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EMBO J. 1994 Nov 15;13(22):5504-15.

The influenza virus hemagglutinin cytoplasmic tail is not essential for virus assembly or infectivity.

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Howard Hughes Medical Institute, Northwestern University, Evanston, IL 60208-3500.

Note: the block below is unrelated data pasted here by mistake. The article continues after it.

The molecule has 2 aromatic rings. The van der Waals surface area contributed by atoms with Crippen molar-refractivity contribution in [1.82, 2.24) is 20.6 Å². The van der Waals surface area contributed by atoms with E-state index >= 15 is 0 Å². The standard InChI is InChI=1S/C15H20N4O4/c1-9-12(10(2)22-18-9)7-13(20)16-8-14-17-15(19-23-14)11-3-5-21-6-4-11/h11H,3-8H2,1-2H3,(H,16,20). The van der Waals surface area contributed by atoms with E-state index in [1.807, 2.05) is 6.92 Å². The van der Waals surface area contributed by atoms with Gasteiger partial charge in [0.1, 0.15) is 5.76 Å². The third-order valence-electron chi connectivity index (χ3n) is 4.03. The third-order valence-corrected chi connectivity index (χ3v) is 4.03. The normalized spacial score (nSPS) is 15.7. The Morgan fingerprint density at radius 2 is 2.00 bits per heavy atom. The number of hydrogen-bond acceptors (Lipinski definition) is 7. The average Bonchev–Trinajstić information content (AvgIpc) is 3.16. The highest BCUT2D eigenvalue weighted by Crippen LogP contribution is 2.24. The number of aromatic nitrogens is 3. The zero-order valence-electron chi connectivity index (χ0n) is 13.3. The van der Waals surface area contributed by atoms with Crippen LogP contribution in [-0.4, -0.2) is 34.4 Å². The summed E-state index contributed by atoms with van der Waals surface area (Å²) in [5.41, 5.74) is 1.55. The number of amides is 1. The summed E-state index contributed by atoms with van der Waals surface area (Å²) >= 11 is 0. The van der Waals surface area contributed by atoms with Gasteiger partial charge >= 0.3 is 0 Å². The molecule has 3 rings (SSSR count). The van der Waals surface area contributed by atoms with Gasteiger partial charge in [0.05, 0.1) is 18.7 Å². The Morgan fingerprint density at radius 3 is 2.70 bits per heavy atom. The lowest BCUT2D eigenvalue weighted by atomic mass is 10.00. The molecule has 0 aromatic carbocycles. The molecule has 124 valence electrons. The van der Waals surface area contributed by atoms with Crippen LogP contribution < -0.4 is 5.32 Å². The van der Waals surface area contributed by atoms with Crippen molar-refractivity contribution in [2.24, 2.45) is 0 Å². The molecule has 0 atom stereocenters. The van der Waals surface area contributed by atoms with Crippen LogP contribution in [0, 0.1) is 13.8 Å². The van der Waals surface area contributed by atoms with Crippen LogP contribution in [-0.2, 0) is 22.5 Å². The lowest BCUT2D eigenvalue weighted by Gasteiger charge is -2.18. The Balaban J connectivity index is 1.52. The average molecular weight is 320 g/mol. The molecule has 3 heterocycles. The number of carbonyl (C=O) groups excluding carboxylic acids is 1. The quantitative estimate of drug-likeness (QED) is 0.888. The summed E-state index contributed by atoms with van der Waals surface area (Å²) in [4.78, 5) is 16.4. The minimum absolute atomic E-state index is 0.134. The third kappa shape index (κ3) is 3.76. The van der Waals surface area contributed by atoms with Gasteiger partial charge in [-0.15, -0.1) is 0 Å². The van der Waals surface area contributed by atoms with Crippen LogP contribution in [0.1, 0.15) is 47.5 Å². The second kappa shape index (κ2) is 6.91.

The influenza A virus hemagglutinin (HA) glycoprotein contains a cytoplasmic tail which consists of 10-11 amino acids, of which five residues re conserved in all subtypes of influenza A virus. As the cytoplasmic tail is not needed for intracellular transport to the plasma membrane, it has become virtually dogma that the role of the cytoplasmic tail is in forming protein-protein interactions necessary for creating an infectious budding virus. To investigate the role of the HA cytoplasmic tail in virus replication, reverse genetics was used to obtain an influenza virus that lacked an HA cytoplasmic tail. The rescued virus contained the HA of subtype A/Udorn/72 in a helper virus (subtype A/WSN/33) background. Biochemical analysis indicated that only the introduced tail- HA was incorporated into virions and these particles lacked a detectable fragment of the helper virus HA. The tail- HA rescued virus assembled and replicated almost as efficiently as virions containing wild-type HA, suggesting that the cytoplasmic tail is not essential for the virus assembly process. Nonetheless, a revertant virus was isolated, suggesting that possession of a cytoplasmic tail does confer an advantage.

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